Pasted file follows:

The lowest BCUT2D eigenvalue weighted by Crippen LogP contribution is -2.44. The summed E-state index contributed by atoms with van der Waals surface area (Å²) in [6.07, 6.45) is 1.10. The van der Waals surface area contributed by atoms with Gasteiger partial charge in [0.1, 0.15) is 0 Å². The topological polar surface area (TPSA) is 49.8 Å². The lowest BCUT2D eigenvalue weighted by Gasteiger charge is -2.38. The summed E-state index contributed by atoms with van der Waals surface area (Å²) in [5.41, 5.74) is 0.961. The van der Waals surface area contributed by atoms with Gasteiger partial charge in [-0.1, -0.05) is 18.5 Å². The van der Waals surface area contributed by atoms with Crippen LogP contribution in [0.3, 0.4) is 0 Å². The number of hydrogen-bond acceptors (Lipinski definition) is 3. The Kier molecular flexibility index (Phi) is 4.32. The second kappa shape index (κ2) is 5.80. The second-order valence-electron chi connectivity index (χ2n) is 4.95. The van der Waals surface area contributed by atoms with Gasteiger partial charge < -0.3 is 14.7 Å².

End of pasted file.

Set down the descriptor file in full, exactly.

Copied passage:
The lowest BCUT2D eigenvalue weighted by Crippen LogP contribution is -2.44. The summed E-state index contributed by atoms with van der Waals surface area (Å²) in [6.07, 6.45) is 1.10. The van der Waals surface area contributed by atoms with Gasteiger partial charge in [0.1, 0.15) is 0 Å². The topological polar surface area (TPSA) is 49.8 Å². The lowest BCUT2D eigenvalue weighted by Gasteiger charge is -2.38. The summed E-state index contributed by atoms with van der Waals surface area (Å²) in [5.41, 5.74) is 0.961. The van der Waals surface area contributed by atoms with Gasteiger partial charge in [-0.1, -0.05) is 18.5 Å². The van der Waals surface area contributed by atoms with Crippen LogP contribution in [0.3, 0.4) is 0 Å². The number of hydrogen-bond acceptors (Lipinski definition) is 3. The Kier molecular flexibility index (Phi) is 4.32. The second kappa shape index (κ2) is 5.80. The second-order valence-electron chi connectivity index (χ2n) is 4.95. The van der Waals surface area contributed by atoms with Gasteiger partial charge < -0.3 is 14.7 Å².